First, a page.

Reported by: BC Canavan, M Kurilo, MPH, Oregon Dept of Human Svcs. T Moss, Georgia Registry Immunization Transactions and Svcs. R McLaren, MS, K Berry, MD, District of Columbia Dept of Health. C Thomas, Trey Industries, Locust Grove, Virginia. B Rasulnia, MPH, J Kelly, G Urquhart, MPH, Immunization Svcs Div, National Center for Immunization and Respiratory Diseases (proposed), CDC.

Editorial Note:

In 2005, approximately 56% of U.S. children aged <6 years participated in an IIS, an increase from 48% in 2004, or approximately 2 million more children (3). In addition, IIS private-provider--site participation increased from 39% in 2004 to 44% in 2005.

IISs are being used increasingly as a decision-making tool for immunization programs and health-care providers to generate patient reminders and recalls, perform vaccine inventory management and distribution tasks, conduct routine public health surveillance, conduct school assessments, and identify clusters of undervaccinated children. Data from IISs have been used by immunization programs to make more effective and timely decisions. For example, during a routine Vaccines for Children Program site visit, the Oregon Immunization Program discovered that one vaccine (diphtheria and tetanus toxoids and acellular pertussis vaccine [DTaP]) was not being stored at proper temperatures in a pediatric clinic. According to data in the Oregon IIS, approximately 3,100 children had received 1 or more doses of DTaP or TriHIBit®¶ (Sanofi Pasteur, Swiftwater, Pennsylvania) vaccine during the period in which the vaccines were improperly stored. Within 8 days, Oregon IIS staff members had coordinated with the clinic to compile the necessary information to conduct a patient recall. An estimated 3,100 families received notices to return for revaccination; 1,280 (41%) children returned to the clinic and received 1 or more doses of vaccine containing diphtheria and tetanus within 90 days after the notice was mailed.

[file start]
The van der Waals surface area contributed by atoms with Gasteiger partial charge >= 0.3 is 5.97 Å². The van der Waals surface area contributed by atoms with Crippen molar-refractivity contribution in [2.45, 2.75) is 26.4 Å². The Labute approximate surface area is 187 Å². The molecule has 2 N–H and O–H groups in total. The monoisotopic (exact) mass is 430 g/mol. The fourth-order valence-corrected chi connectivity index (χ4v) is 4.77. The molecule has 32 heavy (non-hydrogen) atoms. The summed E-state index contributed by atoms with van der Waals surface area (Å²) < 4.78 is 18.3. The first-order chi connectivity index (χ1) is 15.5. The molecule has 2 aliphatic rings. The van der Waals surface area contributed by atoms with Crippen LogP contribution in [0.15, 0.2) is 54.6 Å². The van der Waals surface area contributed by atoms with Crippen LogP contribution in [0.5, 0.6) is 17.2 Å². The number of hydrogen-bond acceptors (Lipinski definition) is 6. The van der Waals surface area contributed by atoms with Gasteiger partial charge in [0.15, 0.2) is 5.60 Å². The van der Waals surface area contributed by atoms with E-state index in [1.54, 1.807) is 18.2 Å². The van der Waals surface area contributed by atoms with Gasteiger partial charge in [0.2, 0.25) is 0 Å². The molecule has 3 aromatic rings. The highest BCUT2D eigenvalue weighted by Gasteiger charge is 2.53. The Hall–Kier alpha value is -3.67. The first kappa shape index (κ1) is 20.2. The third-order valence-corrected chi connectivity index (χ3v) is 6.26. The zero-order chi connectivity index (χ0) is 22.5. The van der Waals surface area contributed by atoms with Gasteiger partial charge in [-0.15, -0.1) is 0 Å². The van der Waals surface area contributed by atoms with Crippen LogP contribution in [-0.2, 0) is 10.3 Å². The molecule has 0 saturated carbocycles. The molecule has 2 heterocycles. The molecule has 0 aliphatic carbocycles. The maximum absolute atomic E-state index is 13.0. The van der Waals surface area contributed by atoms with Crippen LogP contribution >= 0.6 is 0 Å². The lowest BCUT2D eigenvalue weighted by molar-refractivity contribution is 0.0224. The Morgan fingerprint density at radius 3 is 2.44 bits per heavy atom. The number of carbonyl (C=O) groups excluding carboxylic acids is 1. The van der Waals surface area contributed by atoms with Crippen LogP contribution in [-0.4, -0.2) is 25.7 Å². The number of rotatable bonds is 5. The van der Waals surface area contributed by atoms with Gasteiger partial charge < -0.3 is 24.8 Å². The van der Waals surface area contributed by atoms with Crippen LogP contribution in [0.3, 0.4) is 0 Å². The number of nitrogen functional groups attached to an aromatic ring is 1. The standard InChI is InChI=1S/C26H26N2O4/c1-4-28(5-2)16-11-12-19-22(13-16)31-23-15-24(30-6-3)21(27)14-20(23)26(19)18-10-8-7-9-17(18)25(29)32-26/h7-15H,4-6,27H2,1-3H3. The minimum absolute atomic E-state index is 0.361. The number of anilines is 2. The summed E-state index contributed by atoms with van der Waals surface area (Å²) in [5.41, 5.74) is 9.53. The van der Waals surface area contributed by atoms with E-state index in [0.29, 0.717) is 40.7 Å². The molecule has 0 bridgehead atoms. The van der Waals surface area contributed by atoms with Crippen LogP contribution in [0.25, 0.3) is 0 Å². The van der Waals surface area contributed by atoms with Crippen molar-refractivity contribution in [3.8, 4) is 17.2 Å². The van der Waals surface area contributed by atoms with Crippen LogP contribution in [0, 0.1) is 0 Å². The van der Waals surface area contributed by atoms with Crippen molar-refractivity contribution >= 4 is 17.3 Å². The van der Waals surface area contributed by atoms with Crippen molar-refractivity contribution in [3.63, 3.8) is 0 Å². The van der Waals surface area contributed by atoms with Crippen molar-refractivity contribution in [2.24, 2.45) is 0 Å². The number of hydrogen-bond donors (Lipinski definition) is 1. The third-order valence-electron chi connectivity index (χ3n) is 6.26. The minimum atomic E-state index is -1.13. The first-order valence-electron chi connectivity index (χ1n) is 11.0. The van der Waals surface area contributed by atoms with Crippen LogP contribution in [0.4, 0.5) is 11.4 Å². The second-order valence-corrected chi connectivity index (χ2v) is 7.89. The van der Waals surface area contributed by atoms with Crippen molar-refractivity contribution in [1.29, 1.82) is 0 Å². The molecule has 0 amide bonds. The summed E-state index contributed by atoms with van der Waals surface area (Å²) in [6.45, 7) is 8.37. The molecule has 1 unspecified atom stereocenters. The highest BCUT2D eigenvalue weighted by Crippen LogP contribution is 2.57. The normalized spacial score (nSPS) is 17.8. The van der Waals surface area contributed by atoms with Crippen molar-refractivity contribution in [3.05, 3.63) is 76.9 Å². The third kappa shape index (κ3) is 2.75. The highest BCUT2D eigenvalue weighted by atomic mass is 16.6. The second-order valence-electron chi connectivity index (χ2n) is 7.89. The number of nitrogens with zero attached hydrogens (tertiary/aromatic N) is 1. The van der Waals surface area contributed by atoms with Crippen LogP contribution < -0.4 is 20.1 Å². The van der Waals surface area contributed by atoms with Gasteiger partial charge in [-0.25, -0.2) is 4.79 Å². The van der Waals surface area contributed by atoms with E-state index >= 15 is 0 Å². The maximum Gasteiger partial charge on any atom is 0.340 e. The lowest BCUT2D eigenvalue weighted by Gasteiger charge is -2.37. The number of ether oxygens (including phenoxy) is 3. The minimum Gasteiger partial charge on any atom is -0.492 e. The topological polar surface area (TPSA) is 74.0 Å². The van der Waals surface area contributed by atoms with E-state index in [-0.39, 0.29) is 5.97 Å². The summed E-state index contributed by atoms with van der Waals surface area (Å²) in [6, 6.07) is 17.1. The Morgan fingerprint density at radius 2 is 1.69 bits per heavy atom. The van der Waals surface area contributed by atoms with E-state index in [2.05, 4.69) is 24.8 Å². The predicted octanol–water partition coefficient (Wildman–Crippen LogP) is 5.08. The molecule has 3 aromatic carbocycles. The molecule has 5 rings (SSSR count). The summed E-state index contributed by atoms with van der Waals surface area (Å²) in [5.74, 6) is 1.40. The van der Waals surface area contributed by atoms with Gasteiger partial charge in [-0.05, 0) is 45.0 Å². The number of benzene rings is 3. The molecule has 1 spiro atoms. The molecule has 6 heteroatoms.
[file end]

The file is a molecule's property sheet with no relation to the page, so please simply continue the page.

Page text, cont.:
The ability to share and exchange data with other information systems also has increased the usefulness of IISs for health insurance providers, health department clinics, Medicaid, and schools. The ability to use IIS data to comply with school-entry laws has ensured up-to-date vaccinations for children and improved the quality of IIS data. In 2005, a total of 38 (75%) grantees provided elementary schools with access to IIS data to monitor, document, and comply with school entry laws.

In 2003, the Georgia Registry of Immunization Transactions and Services (GRITS) formed a partnership with the Houston Hot Shots Coalition in Houston County, Georgia, to increase use of GRITS in kindergarten classes and elementary schools in Houston County. Before 2003, annual kindergarten up-to-date vaccination rates for the Houston County Board of Education ranged from 67% to 90%. After implementing the partnership's recommendation to use GRITS for the 2003--04 school year audit, the rate for all 22 elementary schools was 100%. As a result of this success, the coalition presented the school superintendent with a proposal that GRITS be the official school-vaccination record for all students and that all students entering Houston County schools have their vaccination records validated by GRITS. The coalition proposal was approved by the school superintendent and implemented for the 2006--07 school year.